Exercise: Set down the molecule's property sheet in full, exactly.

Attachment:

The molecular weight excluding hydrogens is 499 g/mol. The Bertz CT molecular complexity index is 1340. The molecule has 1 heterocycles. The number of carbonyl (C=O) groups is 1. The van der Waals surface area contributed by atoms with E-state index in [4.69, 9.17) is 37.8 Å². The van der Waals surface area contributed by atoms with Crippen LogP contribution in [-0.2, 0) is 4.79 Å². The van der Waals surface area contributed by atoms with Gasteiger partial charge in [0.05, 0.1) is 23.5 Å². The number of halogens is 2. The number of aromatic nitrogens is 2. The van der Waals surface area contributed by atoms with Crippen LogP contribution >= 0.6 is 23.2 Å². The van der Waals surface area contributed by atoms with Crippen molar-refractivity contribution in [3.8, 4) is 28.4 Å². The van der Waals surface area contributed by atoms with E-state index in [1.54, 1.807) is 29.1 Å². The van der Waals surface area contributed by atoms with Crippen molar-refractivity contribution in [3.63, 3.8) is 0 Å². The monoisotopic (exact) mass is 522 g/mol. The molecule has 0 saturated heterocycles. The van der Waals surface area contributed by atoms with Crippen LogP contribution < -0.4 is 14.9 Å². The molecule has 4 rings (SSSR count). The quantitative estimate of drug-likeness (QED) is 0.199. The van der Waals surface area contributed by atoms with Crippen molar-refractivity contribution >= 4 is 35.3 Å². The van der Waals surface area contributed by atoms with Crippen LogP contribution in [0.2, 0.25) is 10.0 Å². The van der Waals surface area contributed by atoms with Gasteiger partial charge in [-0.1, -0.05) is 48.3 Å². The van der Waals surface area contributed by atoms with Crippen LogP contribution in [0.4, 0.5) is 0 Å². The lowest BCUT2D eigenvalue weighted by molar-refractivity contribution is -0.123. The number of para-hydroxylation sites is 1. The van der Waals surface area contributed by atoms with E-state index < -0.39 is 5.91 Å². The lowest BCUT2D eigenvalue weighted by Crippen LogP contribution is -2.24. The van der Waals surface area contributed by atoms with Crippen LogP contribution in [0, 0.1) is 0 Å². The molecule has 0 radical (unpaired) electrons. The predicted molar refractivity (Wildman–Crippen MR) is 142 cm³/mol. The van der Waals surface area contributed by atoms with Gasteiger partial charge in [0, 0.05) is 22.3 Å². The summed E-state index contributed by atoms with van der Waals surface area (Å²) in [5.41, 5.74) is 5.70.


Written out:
The molecular weight excluding hydrogens is 499 g/mol. The Bertz CT molecular complexity index is 1340. The molecule has 1 heterocycles. The number of carbonyl (C=O) groups is 1. The van der Waals surface area contributed by atoms with E-state index in [4.69, 9.17) is 37.8 Å². The van der Waals surface area contributed by atoms with Crippen LogP contribution in [-0.2, 0) is 4.79 Å². The van der Waals surface area contributed by atoms with Gasteiger partial charge in [0.05, 0.1) is 23.5 Å². The number of halogens is 2. The number of aromatic nitrogens is 2. The van der Waals surface area contributed by atoms with Crippen LogP contribution >= 0.6 is 23.2 Å². The van der Waals surface area contributed by atoms with Crippen molar-refractivity contribution in [3.8, 4) is 28.4 Å². The van der Waals surface area contributed by atoms with E-state index in [1.54, 1.807) is 29.1 Å². The van der Waals surface area contributed by atoms with Crippen molar-refractivity contribution in [3.63, 3.8) is 0 Å². The monoisotopic (exact) mass is 522 g/mol. The molecule has 0 saturated heterocycles. The van der Waals surface area contributed by atoms with Crippen LogP contribution < -0.4 is 14.9 Å². The molecule has 4 rings (SSSR count). The quantitative estimate of drug-likeness (QED) is 0.199. The van der Waals surface area contributed by atoms with Crippen molar-refractivity contribution >= 4 is 35.3 Å². The van der Waals surface area contributed by atoms with Crippen LogP contribution in [0.2, 0.25) is 10.0 Å². The van der Waals surface area contributed by atoms with Gasteiger partial charge in [-0.1, -0.05) is 48.3 Å². The van der Waals surface area contributed by atoms with Crippen LogP contribution in [0.4, 0.5) is 0 Å². The lowest BCUT2D eigenvalue weighted by molar-refractivity contribution is -0.123. The number of para-hydroxylation sites is 1. The van der Waals surface area contributed by atoms with E-state index < -0.39 is 5.91 Å². The lowest BCUT2D eigenvalue weighted by Crippen LogP contribution is -2.24. The van der Waals surface area contributed by atoms with Crippen LogP contribution in [0, 0.1) is 0 Å². The molecule has 0 radical (unpaired) electrons. The predicted molar refractivity (Wildman–Crippen MR) is 142 cm³/mol. The van der Waals surface area contributed by atoms with Gasteiger partial charge in [0, 0.05) is 22.3 Å². The summed E-state index contributed by atoms with van der Waals surface area (Å²) in [5.41, 5.74) is 5.70.